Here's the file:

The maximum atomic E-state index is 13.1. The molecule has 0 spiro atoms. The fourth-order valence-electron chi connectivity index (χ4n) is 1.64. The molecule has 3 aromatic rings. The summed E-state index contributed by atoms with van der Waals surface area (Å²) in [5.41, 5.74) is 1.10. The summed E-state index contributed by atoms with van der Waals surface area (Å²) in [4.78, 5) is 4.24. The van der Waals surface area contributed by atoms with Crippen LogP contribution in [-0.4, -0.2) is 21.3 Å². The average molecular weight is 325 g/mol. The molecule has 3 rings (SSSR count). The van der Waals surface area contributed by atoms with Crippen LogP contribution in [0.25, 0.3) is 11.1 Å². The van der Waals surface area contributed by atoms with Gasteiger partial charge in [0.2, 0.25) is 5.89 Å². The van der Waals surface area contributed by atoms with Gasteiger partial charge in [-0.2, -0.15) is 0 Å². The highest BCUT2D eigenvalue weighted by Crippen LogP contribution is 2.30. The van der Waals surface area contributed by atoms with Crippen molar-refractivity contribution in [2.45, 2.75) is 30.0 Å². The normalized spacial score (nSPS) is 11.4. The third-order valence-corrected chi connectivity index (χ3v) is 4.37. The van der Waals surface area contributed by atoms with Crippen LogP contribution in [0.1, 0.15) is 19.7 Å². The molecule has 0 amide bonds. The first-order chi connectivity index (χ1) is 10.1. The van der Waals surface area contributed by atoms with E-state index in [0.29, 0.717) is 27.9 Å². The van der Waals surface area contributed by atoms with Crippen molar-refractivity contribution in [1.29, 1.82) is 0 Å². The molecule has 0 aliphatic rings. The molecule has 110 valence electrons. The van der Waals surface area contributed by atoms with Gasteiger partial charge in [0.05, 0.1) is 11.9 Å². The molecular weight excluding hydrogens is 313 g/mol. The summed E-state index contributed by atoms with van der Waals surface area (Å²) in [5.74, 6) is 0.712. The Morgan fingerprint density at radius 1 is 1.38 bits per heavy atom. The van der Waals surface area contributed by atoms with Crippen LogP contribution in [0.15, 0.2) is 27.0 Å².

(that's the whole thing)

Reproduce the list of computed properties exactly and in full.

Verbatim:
The maximum atomic E-state index is 13.1. The molecule has 0 spiro atoms. The fourth-order valence-electron chi connectivity index (χ4n) is 1.64. The molecule has 3 aromatic rings. The summed E-state index contributed by atoms with van der Waals surface area (Å²) in [5.41, 5.74) is 1.10. The summed E-state index contributed by atoms with van der Waals surface area (Å²) in [4.78, 5) is 4.24. The van der Waals surface area contributed by atoms with Crippen LogP contribution in [-0.4, -0.2) is 21.3 Å². The average molecular weight is 325 g/mol. The molecule has 3 rings (SSSR count). The van der Waals surface area contributed by atoms with Crippen LogP contribution in [0.25, 0.3) is 11.1 Å². The van der Waals surface area contributed by atoms with Gasteiger partial charge in [0.2, 0.25) is 5.89 Å². The van der Waals surface area contributed by atoms with Gasteiger partial charge in [-0.2, -0.15) is 0 Å². The highest BCUT2D eigenvalue weighted by Crippen LogP contribution is 2.30. The van der Waals surface area contributed by atoms with Crippen molar-refractivity contribution in [2.45, 2.75) is 30.0 Å². The normalized spacial score (nSPS) is 11.4. The third-order valence-corrected chi connectivity index (χ3v) is 4.37. The van der Waals surface area contributed by atoms with Crippen LogP contribution in [0.1, 0.15) is 19.7 Å². The molecule has 0 amide bonds. The first-order chi connectivity index (χ1) is 10.1. The van der Waals surface area contributed by atoms with E-state index in [0.29, 0.717) is 27.9 Å². The van der Waals surface area contributed by atoms with Crippen molar-refractivity contribution in [1.29, 1.82) is 0 Å². The molecule has 0 aliphatic rings. The molecule has 110 valence electrons. The van der Waals surface area contributed by atoms with Gasteiger partial charge in [0.05, 0.1) is 11.9 Å². The molecular weight excluding hydrogens is 313 g/mol. The summed E-state index contributed by atoms with van der Waals surface area (Å²) in [5.74, 6) is 0.712. The Morgan fingerprint density at radius 1 is 1.38 bits per heavy atom. The van der Waals surface area contributed by atoms with Crippen LogP contribution in [0.15, 0.2) is 27.0 Å².